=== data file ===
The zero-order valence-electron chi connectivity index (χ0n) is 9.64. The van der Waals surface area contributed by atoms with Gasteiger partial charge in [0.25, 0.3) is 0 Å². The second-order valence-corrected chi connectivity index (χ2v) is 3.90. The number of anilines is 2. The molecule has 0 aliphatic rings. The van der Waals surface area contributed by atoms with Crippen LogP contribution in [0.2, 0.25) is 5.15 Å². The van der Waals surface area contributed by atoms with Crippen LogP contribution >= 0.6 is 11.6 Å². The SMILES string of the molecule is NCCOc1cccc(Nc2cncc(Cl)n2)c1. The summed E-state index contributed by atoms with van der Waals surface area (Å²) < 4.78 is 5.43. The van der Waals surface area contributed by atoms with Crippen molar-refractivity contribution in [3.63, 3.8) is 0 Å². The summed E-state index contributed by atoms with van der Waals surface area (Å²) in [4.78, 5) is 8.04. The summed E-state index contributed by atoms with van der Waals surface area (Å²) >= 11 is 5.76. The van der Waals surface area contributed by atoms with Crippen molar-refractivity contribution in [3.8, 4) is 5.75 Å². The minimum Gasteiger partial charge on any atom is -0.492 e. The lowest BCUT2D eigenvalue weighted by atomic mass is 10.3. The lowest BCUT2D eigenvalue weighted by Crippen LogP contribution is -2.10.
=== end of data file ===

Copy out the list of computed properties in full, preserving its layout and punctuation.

The zero-order valence-electron chi connectivity index (χ0n) is 9.64. The van der Waals surface area contributed by atoms with Gasteiger partial charge in [0.25, 0.3) is 0 Å². The second-order valence-corrected chi connectivity index (χ2v) is 3.90. The number of anilines is 2. The molecule has 0 aliphatic rings. The van der Waals surface area contributed by atoms with Crippen LogP contribution in [0.2, 0.25) is 5.15 Å². The van der Waals surface area contributed by atoms with Crippen LogP contribution >= 0.6 is 11.6 Å². The SMILES string of the molecule is NCCOc1cccc(Nc2cncc(Cl)n2)c1. The summed E-state index contributed by atoms with van der Waals surface area (Å²) < 4.78 is 5.43. The van der Waals surface area contributed by atoms with Crippen molar-refractivity contribution in [3.63, 3.8) is 0 Å². The summed E-state index contributed by atoms with van der Waals surface area (Å²) in [4.78, 5) is 8.04. The summed E-state index contributed by atoms with van der Waals surface area (Å²) >= 11 is 5.76. The van der Waals surface area contributed by atoms with Crippen molar-refractivity contribution in [3.8, 4) is 5.75 Å². The minimum Gasteiger partial charge on any atom is -0.492 e. The lowest BCUT2D eigenvalue weighted by atomic mass is 10.3. The lowest BCUT2D eigenvalue weighted by Crippen LogP contribution is -2.10.